Tool is a band to be seen as much as heard.
Nearly 10 years have passed since the progressive metal band from Los Angeles has released an album, but fans’ rabid interest hasn’t waned. Wednesday night, a near sold-out crowd at the Sprint Center watched and heard Tool put on its typical audio/visual spectacle, a torrent of sights and sounds that lasted nearly two hours and kept the big crowd captivated throughout.
Tool is led by frontman Maynard James Keenan, who, dressed in what looked like a black stormtroopers uniform, spent the entire show lurking at the back of the stage, near drummer Danny Carey, shrouded in darkness and shadows and barely visible, his powerful voice seemingly disembodied.
Behind him, large digital video screens broadcast an array of images, much of it ghoulish and gothic artwork created by guitarist Adam Jones. All that was embellished by a light show that was stimulating without being distracting.
Around Keenan, his trio of bandmates stood (or sat) nobly by, adding their own dynamic flourishes and touches to each composition, most of which navigate odd time signatures and chord progressions.
The set list included one new song, “Descending,” a hypnotic instrumental built on a wending bass line from Justin Chancellor. The rest of the show included some of the band’s best-known and most-loved songs, like “Parabol” and “Parabola,” from the revered “Lateralus” album, plus “Schism,” “Opiate” and the explosive “Ænema,” some of which were rearranged or extended versions of the originals. Through most of it, the crowd appeared transfixed by each element: the visuals, Keenan’s arresting voice and the keen musicianship that surrounded him.
After a propulsive rendition of “Forty-Six & 2,” which rides a typically hard, ambling bass line from Chancellor, the band took a 10-minute intermission and returned for an encore that started with a worthwhile solo/exhibition from Carey, a Kansas native who was sporting a Kansas Jayhawks basketball jersey. They followed that with two more favorites: “Sweat” and then the clamorous, headbanging “Stinkfist,” the lead track off “Ænema,” an album nearly 20 years old.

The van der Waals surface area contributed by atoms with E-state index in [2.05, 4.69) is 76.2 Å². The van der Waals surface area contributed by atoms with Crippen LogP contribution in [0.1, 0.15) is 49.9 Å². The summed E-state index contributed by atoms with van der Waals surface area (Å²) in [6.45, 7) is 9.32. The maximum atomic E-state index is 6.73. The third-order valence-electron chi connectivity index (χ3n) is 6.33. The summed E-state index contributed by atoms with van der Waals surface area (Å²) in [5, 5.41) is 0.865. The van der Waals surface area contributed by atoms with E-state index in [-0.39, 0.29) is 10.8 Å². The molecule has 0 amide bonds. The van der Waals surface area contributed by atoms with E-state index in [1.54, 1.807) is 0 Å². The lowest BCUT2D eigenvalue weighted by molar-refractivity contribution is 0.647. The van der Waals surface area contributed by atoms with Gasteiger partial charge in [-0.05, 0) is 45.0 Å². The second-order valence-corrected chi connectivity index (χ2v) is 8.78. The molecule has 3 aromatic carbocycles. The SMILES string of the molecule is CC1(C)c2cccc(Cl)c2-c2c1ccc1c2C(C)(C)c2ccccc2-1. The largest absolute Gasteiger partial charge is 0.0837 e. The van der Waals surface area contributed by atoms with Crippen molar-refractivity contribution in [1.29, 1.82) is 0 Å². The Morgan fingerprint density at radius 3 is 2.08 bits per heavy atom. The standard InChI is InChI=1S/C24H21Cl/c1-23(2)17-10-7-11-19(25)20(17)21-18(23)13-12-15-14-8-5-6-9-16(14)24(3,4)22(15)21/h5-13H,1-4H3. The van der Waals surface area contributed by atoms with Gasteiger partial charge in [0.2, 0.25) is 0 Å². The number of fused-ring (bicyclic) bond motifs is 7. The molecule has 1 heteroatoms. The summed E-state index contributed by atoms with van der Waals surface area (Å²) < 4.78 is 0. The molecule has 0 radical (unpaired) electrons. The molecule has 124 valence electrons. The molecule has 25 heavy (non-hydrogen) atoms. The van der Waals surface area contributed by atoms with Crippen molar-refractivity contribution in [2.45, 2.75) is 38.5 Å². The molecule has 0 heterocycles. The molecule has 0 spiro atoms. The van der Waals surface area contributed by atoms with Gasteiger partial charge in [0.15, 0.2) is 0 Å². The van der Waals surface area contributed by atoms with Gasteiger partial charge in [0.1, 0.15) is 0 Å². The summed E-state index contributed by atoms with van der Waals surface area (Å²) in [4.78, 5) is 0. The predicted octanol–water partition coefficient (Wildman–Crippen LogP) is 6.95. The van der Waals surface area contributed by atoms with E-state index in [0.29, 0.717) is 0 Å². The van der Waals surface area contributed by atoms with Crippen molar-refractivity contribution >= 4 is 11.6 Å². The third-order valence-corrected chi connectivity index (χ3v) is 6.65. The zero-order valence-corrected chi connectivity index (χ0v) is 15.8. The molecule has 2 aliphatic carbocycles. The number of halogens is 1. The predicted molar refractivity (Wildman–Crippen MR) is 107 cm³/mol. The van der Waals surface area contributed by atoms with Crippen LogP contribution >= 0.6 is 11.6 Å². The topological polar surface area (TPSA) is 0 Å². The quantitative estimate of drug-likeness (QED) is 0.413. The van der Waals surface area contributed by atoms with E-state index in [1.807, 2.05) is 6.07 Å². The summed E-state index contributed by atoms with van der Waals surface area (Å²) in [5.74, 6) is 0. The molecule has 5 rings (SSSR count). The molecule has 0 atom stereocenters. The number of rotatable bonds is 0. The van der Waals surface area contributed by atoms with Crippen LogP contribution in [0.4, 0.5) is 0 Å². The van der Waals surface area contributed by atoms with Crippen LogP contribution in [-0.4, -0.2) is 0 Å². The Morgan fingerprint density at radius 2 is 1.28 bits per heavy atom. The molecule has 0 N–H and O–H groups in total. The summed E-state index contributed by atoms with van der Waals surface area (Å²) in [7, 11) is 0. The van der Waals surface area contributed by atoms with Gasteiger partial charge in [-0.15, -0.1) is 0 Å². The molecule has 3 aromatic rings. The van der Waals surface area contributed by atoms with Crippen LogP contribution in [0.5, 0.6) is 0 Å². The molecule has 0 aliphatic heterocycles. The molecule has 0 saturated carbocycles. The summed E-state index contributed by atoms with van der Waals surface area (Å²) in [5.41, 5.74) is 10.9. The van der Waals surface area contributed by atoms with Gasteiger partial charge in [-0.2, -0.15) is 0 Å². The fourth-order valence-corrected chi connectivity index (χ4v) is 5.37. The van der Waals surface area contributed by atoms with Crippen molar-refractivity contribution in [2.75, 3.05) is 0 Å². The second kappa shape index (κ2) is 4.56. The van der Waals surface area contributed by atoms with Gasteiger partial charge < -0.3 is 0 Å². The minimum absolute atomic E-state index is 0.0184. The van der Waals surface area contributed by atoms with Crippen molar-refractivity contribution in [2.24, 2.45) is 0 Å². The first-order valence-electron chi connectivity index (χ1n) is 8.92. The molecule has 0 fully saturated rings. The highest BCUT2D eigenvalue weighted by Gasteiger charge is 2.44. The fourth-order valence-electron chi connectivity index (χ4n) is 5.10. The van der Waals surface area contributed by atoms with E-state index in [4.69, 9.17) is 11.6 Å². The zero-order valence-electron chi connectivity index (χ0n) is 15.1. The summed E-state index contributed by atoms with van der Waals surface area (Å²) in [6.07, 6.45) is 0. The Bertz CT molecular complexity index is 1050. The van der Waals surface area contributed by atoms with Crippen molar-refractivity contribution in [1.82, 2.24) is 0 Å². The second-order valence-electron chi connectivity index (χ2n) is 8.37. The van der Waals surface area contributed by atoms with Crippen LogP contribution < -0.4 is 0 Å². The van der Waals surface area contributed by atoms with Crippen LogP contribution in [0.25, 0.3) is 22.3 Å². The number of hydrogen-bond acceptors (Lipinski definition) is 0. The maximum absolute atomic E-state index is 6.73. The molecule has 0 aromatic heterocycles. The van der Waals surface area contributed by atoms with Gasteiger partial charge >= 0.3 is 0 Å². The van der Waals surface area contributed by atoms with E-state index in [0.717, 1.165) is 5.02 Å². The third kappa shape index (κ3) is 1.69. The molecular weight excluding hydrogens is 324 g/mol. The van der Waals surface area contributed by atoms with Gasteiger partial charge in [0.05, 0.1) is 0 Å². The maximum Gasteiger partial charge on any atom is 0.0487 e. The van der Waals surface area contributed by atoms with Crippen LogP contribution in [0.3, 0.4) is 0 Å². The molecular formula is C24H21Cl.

The paucity of new material hasn’t diminished Tool’s shows in the slightest. Wednesday’s show was its first in Kansas City since June 2010, and both the band and crowd seemed invigorated by the experience. More than just a band hauling out and polishing its best material, the show was reminder of how artful and entertaining a rock show can be, both visually and aurally.
Primus: Much of the big crowd was in place when Les Claypool and his mates started their set, which followed an opening set by 3Teeth, an industrial-rock band from Los Angeles. Primus delivered the usual goods: a lively set of tunes that showcase, sometimes to excess, Claypool’s extraordinary techniques and whimsical flair on the bass guitar. The set list included a few favorites, including “Southbound Pachyderm.
Tool: No Quarter; The Grudge; Parabol; Parabola; Schism; Opiate; Ænema; Descending; Jambi; Forty-Six & 2. Encore: drum solo; Sweat; Stinkfist.
Primus: Those Damned Blue-Collar Tweekers; Last Salmon Man; Too Many Puppies; Southbound Pachyderm; Mr. Krinkle; My Name Is Mud; Jerry Was a Race Car Driver.